“A couple of weeks later one of our victims got caught by the owners of the bagel shop with his hand in the register. He told his boss that Tommy and I had forced him into stealing the money and giving it to us. The owners called the cops and then headed across the street to the park to confront Tommy and me.
“At that time we carried brass knuckles. When the brothers grabbed us the knuckles came out and the fight was on. We beat one of them up pretty good. I think he ended up needing about a hundred stitches in his head. During the heat of things somebody grabbed me from behind and spun me around. It was a cop. Tommy and I threw the brass knuckles, but the cops found one set of them. We were arrested, taken to the station and charged with assault. We were never charged or even questioned about the extortion scheme.
“I hired a lawyer. He told me that still being a minor would work in my favor. And he could argue that the owners initiated the fight by coming to the park looking for Tommy and me to give us a beating. We could press assault charges against them and probably end up getting a draw, with all charges being dropped. And that’s exactly what happened. Everybody walked away clean.
“After that I started spending more time with Mikey Y and some other guys in Corozzo’s crew. Even though I wasn’t really part of them yet, we did a lot of stealing and some other things. Everything we did made money and some of it went to Nicky.
“A couple of months later…in early 1983…I got to meet Nicky in person. Back then Nicky hadn’t been made an official capo yet. He was an acting capo. Nicky and his friend Leonard DiMaria ran the crew together, kind of like co-captains. I already knew Lenny quite well. I had taken his daughter to the high school prom and I hung around with his nephew. But I’d never met Nicky before.
“They used to hold meetings at a private social club every Tuesday and Saturday. The meetings started around eleven in the morning and went until four or five in the afternoon. The crew members and others they did business with would be there. Food and drinks were available.
“On this one Saturday morning I was riding in a car with some of the crew. I knew they had to go to the meeting so I told them to drop me off and I’d see 'em later. One of the guys said he wanted me to go with them. Another said that Nicky had mentioned just the previous night that they should bring me along. So I went.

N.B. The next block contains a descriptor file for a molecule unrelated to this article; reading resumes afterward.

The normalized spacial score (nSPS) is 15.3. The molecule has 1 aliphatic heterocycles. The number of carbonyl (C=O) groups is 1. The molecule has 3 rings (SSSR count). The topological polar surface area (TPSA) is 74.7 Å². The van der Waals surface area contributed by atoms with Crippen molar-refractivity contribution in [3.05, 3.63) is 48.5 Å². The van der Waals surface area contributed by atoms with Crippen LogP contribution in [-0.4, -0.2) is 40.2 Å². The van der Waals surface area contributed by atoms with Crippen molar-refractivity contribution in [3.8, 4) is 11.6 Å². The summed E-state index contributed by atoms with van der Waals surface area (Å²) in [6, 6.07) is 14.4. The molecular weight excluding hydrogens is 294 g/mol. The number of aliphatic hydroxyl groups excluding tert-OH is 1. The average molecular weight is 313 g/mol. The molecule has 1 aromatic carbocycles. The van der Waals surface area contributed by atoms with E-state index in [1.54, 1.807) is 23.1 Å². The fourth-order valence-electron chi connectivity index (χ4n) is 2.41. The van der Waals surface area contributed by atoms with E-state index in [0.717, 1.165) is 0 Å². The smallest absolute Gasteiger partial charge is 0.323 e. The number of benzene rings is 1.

“When we got to the club I was introduced around. Everybody socialized while Nicky conducted business in another room. He did that by calling in the people he needed to talk with one at a time. In private he’d tell them what he wanted done and they’d have a chance to let him know if they needed something from him. If he had a job that involved more than one guy or the entire crew, he’d call them all in at once.
“On this particular day Nicky approached me around mid-afternoon and took me into the other room. He said he’d heard a lot about me and knew I was acquainted with his nephews. I was doing some good things. ‘You’ve got a friend here,’ he said.
“And then he told me that if I ever needed anything to come to him. If I needed stolen merchandise disposed of, come to him. If somebody was giving me trouble, come to him. Whatever I needed, come to him.
“After that he told me about the Tuesday and Saturday meetings. I’ll never forget what he said. ‘These meetings are important. You’ll meet a lot of people and make a lot of friends. Some of them may need your help sometime. Think of it as going to school. You’ll learn valuable lessons here so don’t miss. If you miss you’re not being a good friend.’
“When I left the social club that day I was officially part of Nicky’s crew. I was an associate of the Gambino organized crime family.”
Dennis Griffin is a True Crime Author, Co-Host of Crime Wire and We Know a Guy on the Inside Lenz Network. He has written several books concentrating on the history of the mob presence in Las Vegas. www.dennisngriffin.com